By TIME Staff
September 3, 2019

Journalists imprisoned, harassed and threatened for doing their work in countries spanning from Colombia to India to Iran are included on September’s list of cases that make up the most serious threats to press freedom.

The list—released each month by the One Free Press Coalition, which was founded by a dozen news organizations, including TIME, with the goal of defending journalists under attack—identifies 10 of the most urgent examples of threats to press freedom around the world.

Last year, TIME named The Guardians the 2018 Person of the Year, recognizing four journalists and one news organization for their work in the face of threats to press freedom. Jamal Khashoggi, one of the journalists recognized in the issue, remains on top of this month’s 10 Most Urgent list, as the one-year anniversary of his killing and dismemberment inside the Saudi consulate in Istanbul on Oct. 2, 2018 approaches.

Khashoggi’s death remains controversial, particularly following a United Nations special report released in June that found “credible evidence” calling for further investigation into Saudi Crown Prince Mohammed bin Salman’s role in the killing. The report was the result of a five-month investigation into what U.N. Special Rapporteur Agnes Callamard called a “deliberate, premeditated execution” of Khashoggi, a Washington Post columnist and an outspoken critic of bin Salman.

The Trump Administration has been criticized for maintaining a close relationship with Saudi Arabia, even after U.S. intelligence officials concluded that bin Salman ordered Khashoggi’s killing.

See the 10 journalists on September’s list here:

1. Jamal Khashoggi (Saudi Arabia): No independent investigation into killing, despite conclusions from intelligence reports

As the one-year anniversary of Khashoggi’s death approaches on Oct. 2, officials have not yet opened an independent criminal investigation into his death. No one has been held responsible for Khashoggi’s killing, even as the United Nations and U.S. intelligence officials have concluded that the Saudi crown prince was involved in the journalist’s death. Calls for the White House to release intelligence reports on the killing have been ignored, as was a February deadline for Trump to reply to Congress under the U.S. Global Magnitsky Act.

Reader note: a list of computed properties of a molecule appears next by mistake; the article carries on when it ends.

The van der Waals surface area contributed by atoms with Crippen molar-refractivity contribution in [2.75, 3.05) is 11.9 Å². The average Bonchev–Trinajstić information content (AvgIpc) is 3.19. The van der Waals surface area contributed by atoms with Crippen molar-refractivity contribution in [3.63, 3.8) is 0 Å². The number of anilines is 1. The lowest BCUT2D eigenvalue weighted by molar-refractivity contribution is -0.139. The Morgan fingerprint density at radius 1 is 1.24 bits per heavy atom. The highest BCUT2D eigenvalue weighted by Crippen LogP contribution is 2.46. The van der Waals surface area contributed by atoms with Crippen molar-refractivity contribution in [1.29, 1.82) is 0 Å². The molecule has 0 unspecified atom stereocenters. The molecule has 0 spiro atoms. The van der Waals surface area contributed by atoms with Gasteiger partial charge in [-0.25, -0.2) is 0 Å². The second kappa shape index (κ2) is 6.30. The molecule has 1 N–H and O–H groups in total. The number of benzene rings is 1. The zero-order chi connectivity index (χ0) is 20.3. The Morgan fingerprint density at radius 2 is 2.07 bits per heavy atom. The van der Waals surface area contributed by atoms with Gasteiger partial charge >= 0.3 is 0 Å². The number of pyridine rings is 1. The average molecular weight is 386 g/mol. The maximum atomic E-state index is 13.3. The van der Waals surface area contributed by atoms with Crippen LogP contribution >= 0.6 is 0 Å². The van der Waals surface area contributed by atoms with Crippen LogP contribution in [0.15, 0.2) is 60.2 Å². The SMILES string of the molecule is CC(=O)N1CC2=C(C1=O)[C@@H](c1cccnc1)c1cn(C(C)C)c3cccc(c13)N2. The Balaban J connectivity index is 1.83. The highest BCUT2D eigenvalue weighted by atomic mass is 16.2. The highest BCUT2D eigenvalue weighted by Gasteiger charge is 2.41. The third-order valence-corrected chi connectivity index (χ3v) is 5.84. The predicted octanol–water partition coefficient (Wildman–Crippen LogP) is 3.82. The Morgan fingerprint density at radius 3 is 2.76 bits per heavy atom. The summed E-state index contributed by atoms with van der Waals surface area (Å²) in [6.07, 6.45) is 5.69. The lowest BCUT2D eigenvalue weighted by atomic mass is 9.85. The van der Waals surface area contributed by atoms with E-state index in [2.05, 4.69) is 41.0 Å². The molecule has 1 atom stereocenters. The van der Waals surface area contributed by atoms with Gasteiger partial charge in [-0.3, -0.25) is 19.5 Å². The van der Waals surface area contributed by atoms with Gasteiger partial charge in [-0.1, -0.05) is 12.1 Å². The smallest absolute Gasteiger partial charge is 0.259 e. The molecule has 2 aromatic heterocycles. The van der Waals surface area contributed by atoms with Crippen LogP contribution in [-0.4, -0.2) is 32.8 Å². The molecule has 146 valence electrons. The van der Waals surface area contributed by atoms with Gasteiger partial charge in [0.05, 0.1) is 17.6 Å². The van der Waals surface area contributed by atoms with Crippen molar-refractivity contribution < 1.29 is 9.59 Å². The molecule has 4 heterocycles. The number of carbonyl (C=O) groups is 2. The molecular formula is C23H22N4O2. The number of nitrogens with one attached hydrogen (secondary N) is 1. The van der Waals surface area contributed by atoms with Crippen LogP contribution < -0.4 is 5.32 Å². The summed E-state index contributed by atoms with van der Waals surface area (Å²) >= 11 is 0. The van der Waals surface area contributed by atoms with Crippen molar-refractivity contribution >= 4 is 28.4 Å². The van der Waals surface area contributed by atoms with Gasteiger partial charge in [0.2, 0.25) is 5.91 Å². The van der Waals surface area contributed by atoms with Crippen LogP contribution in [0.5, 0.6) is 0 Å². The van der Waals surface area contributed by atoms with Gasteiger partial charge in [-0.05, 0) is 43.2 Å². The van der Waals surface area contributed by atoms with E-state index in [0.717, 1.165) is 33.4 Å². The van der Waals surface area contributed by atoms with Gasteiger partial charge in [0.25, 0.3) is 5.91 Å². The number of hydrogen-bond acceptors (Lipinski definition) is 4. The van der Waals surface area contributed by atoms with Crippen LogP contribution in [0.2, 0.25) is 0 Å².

2. Lydia Cacho (Mexico): Mexican investigative reporter targeted with attacks and death threats for her freelance work

Although she’s had government-provided protection for about a decade, Cacho continues to face threats and attacks for her freelance reporting and promotion of the freedom of expression, including a raid on her home in July in which burglars killed her pets and stole devices that contained information about sexual abuse cases she was investigating.

3. Erick Kabendera (Tanzania): Detained under a number of charges in retaliation for critical reporting

Kabendera was charged in early August with money laundering, tax evasion and assisting an organized crime racket as part of what appears to be an aim to justify the government detaining him over his critical reporting. Most recently, his journalism focused on alleged divisions in Tanzania’s ruling party. Because he has been charged with money laundering, Kabendera does not qualify for bail.

4. Claudia Duque (Colombia): Colombian investigative journalist could face 10 years in prison